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    Illustration by Kendall Regan

    There’s something about Dr. Bayard Rice — maybe the tortoiseshell glasses with lenses as round as bicycle tires or the facial features of a cute cherub in middle age — that makes him seem jolly, like a guy who doesn’t take himself or his surroundings too seriously, a guy who won’t judge a gal on Derby who comes waddling in with a broken high-heel shoe, chipped tooth, oozy knee and fancy fascinator slipping south or, say, a gentleman who arrives gift-wrapped in seersucker with bloodshot eyes, a pickled gut and a slippery grasp on sentence structure. Nope, Dr. Rice won’t tsk-tsk you. He’ll just treat you.

    For 20 years Rice has worked as Churchill Downs’ medical director. During live racing, he’s onsite to treat jockeys and patrons. (He also works for Norton Hospital.) Rice jokes that he took the gig at Churchill Downs as a way to spend time at the track without getting too much grief from his wife. On Derby Day, he’ll stay mostly at the first-aid station near the clubhouse but will also rotate between another station near the Derby Museum and a tent in the infield.

    After two decades, one might think Rice has a collection of horror stories, tales of gruesome jockey injuries. When asked, though, he shrugs. “Knock on wood, I think the most major thing I’ve had is a clavicular fracture,” he says. “It’s the exception that they go down (off a horse); it’s not the rule.” There have been plenty of bruises and sprains, a handful of concussions and teeth knocked out, left in the dirt. A few times he’s had to send a jockey to the hospital for something serious like a punctured lung. But for the most part, Rice says, jockeys shake it off. They can only make money if they race. “They’re really tough,” Rice says, adding that even when an ambulance delivers a wounded jockey to him, “a lot of them hop off the stretcher and go take a shower.”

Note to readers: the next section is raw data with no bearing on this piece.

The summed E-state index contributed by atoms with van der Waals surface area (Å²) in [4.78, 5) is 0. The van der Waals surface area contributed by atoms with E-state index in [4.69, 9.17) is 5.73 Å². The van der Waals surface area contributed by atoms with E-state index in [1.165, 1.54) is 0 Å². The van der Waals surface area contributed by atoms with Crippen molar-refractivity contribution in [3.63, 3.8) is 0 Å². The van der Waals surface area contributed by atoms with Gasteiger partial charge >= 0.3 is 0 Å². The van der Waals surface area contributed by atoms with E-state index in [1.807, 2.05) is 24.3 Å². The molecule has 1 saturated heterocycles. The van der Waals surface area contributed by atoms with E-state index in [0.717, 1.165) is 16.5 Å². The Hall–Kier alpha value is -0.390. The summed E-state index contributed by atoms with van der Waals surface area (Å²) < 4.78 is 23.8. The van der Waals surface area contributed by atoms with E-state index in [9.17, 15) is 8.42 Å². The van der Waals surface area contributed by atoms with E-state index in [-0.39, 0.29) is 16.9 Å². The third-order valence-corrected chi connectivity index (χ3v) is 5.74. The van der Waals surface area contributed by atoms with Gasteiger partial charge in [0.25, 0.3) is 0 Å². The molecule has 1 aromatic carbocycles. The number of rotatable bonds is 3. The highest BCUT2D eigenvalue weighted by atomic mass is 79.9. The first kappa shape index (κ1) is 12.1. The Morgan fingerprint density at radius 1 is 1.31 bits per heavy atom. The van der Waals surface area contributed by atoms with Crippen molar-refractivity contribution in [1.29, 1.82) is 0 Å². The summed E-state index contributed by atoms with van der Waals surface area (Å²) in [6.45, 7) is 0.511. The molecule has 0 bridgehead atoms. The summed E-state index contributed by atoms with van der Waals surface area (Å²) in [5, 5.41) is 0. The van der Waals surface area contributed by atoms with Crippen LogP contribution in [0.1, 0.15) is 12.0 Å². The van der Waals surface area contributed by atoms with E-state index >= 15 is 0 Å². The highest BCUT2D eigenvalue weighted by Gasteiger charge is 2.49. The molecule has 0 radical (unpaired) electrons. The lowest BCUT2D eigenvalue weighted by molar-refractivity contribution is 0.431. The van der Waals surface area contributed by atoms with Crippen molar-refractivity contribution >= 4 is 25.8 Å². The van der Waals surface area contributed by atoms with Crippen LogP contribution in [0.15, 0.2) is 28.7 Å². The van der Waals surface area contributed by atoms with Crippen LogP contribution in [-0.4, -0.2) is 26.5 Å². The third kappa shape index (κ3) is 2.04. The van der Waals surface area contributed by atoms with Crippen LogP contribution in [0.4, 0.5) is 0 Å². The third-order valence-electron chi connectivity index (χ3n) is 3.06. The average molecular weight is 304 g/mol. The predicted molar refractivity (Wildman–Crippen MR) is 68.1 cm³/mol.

So Rice (along with the half-dozen physicians who assist him on Derby Day) spends the majority of his time with the unlucky folks who come to party and become patients. “Last year, there was a lot of gastrointestinal stuff — vomiting, dehydration,” he recalls. Occasionally, someone will moan of chest pains and get sent to Norton Audubon’s ER. But blistered, battered feet confined to (oftentimes brand-new) spiky, strappy heels demand most of Rice’s medical expertise. “We give out a lot — a lot — of Band-Aids,” he says.

    Derby and Oaks are long days. Usually he shows up at the track around 9:30 and won’t leave until 11 or 12 hours later. On the Wednesday before Derby, Rice dreads the weekend. But once at the track, he says, he loves it. It’s fun, funny. “So many of (the fans) come in just hammered,” he says, laughing. “I like it when someone comes in wearing an Elvis costume or whatever.”

    He’s had some memorable moments. Like the time an NBC sportscaster collapsed due to a seizure. Rice helped him out, and the broadcaster was back on air in no time. Here’s another story, from about five years ago, that still makes him chuckle: “I had one kid, it was Derby Day, and he had a (seat in a) nice box,” Rice says. “He came in and he had stayed up all night and he had had, I don’t know, 20 or 25 Red Bulls and all this vodka and he said he was not going to fall asleep and miss this Derby. Well, his blood pressure was about 200, his heart rate was about 150, and I said, ‘I’m sorry, you are going to miss this Derby. You’re going to the hospital.’”

    This originally appeared in the April 2017 issue of Louisville Magazine. To subscribe to Louisville Magazine, click here. To find your very own copy of Louisville Magazine, click here. 

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